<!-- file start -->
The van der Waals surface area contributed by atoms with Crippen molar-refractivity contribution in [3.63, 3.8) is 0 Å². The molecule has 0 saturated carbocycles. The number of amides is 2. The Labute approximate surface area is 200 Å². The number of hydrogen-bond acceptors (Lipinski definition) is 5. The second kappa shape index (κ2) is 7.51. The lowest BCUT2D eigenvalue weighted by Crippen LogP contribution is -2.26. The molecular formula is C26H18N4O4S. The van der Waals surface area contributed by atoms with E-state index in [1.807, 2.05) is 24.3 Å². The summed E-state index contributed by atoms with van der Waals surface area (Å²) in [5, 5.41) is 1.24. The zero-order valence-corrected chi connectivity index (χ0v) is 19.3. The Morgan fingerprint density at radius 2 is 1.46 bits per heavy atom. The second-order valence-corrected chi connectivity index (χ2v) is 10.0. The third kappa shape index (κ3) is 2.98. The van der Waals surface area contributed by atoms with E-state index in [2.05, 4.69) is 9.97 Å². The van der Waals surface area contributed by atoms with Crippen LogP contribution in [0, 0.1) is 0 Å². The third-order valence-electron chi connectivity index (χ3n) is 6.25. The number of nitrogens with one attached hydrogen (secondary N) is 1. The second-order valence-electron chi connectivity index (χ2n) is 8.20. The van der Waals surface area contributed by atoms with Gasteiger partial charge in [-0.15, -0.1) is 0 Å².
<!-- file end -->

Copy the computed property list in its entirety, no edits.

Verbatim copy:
The van der Waals surface area contributed by atoms with Crippen molar-refractivity contribution in [3.63, 3.8) is 0 Å². The molecule has 0 saturated carbocycles. The number of amides is 2. The Labute approximate surface area is 200 Å². The number of hydrogen-bond acceptors (Lipinski definition) is 5. The second kappa shape index (κ2) is 7.51. The lowest BCUT2D eigenvalue weighted by Crippen LogP contribution is -2.26. The molecular formula is C26H18N4O4S. The van der Waals surface area contributed by atoms with E-state index in [1.807, 2.05) is 24.3 Å². The summed E-state index contributed by atoms with van der Waals surface area (Å²) in [5, 5.41) is 1.24. The zero-order valence-corrected chi connectivity index (χ0v) is 19.3. The Morgan fingerprint density at radius 2 is 1.46 bits per heavy atom. The second-order valence-corrected chi connectivity index (χ2v) is 10.0. The third kappa shape index (κ3) is 2.98. The van der Waals surface area contributed by atoms with E-state index in [2.05, 4.69) is 9.97 Å². The van der Waals surface area contributed by atoms with Crippen LogP contribution in [0, 0.1) is 0 Å². The third-order valence-electron chi connectivity index (χ3n) is 6.25. The number of nitrogens with one attached hydrogen (secondary N) is 1. The second-order valence-electron chi connectivity index (χ2n) is 8.20. The van der Waals surface area contributed by atoms with Gasteiger partial charge in [-0.15, -0.1) is 0 Å².